Channels Collide as Physical and Digital Converge
Cusotmers today communicate with companies, and vice versa, over more channels than ever, with a variety of options—social media, text, email, mobile, the Web, telephone, and even in-store—all being part of the mix. It’s not uncommon for a single interaction to take place over more than one channel.
In fact, omnichannel itself is the critical channel of choice, but preferences go much deeper than that: Consumers want to be able communicate with companies via a blend of both digital and physical channels, recent research from the CMO Council found.
To support this, it found that the top five channel expectations are email (86 percent), telephone (65 percent), website (53 percent), text (52 percent), and in person (48 percent).
In its study, the CMO Council also found that when it comes to channels that consumers consider absolutely essential, all but Gen Z reached for their phones. Members of Gen Z simply could not part with social media, but since they are likely accessing sites like Facebook, Twitter, and Instagram on their phones, mobile devices are no doubt also high on their list of priorities.
As members of Gen Z become older and achieve more buying power, companies will need to consider the channels that appeal to them, ensuring that they are adding new forms of service communication, such as text and private social media apps, advises Chris Bauserman, vice president of segment and product marketing at NICE inContact. “This also means investing in new services that power seamless digital-first omnichannel service.”
As is so often the case, though, companies aren’t even close to being able to accommodate most consumers on their preferred channels. Only 13 percent of consumers believe that companies are fully meeting their expectations for delivering across both physical and digital channels, the CMO Council research also found.
Digital channels are leading the way, experts largely agree. Even in the financial services industry, where customers have traditionally opted for face-to-face contact, companies with a prevalent digital-first mind-set are moving into positions of leadership. Providers like Rocket Mortgage by Quicken Loans and Allstate’s Esurance have continued to remove friction from the online experience, and customers are rewarding them for it.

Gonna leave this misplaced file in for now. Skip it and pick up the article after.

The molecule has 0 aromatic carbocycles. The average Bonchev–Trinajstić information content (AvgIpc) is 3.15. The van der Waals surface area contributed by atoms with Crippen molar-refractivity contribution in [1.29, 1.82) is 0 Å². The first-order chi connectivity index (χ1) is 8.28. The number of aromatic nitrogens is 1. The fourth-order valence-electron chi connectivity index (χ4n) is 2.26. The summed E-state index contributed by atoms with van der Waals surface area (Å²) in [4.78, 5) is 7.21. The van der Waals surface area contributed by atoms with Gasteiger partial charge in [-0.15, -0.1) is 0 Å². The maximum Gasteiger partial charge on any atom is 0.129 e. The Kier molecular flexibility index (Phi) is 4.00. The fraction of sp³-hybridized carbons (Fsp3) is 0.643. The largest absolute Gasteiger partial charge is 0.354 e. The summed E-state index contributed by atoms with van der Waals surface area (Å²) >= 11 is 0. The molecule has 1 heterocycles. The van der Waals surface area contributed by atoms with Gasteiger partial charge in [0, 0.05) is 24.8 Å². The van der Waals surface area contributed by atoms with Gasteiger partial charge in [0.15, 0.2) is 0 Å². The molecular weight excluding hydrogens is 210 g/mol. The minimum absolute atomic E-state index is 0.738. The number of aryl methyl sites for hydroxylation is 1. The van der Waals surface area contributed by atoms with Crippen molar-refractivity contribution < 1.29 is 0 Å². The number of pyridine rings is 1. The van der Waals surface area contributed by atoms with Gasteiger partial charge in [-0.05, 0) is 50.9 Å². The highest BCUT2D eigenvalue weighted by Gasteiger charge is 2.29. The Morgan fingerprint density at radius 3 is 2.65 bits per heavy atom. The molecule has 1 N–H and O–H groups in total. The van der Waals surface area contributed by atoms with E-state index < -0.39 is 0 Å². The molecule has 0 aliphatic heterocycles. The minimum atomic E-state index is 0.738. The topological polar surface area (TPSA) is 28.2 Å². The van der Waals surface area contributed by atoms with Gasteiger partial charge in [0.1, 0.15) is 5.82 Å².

Other companies need to take notice. If they haven’t already done so, now is the time to start investing in digital capabilities and support to compete with these online competitors, says Joseph Salesky, CEO of CRMNEXT, a CRM solutions provider for financial services firms. Today’s financial services customers expect to be able to conduct research into financial products and rates online and then undertake much, if not all, of the application process online, he states.
Another digital channel that is gaining prominence among all age groups is social media, which had historically been the favorite of younger generations. A recent study by teamDigital, a digital marketing firm, found that the percentage of customers over the age of 35 using social channels for support doubled between 2017 and 2018. No longer just an important option for Millennials, social channels are fast becoming a standard for all demographics, it concludes.
“Consumers cite again and again that Facebook is the strongest platform for product discovery and purchasing,” adds Oz Etzioni, CEO of Clinch, a marketing personalization platform provider.
Companies also benefit in other ways from having a Facebook presence, he argues. “The platform makes it easy for brands to leverage data to find the right audiences, deliver tailored messages, and access insights quickly to optimize campaigns,” he says.
In line with the move to digital, companies also need to start thinking about video, experts agree.
“In 2020, expect to see customer service organizations turn their attention to optimizing each support pathway to meet the tech-savvy needs of many of their customers. Chief among enhanced capabilities will be multimedia. The ability to share screenshots, photos, and even video between the customer and support professional will become commonplace during support interactions,” says Anand Janefalkar, founder and CEO of UJET, a customer service software provider.
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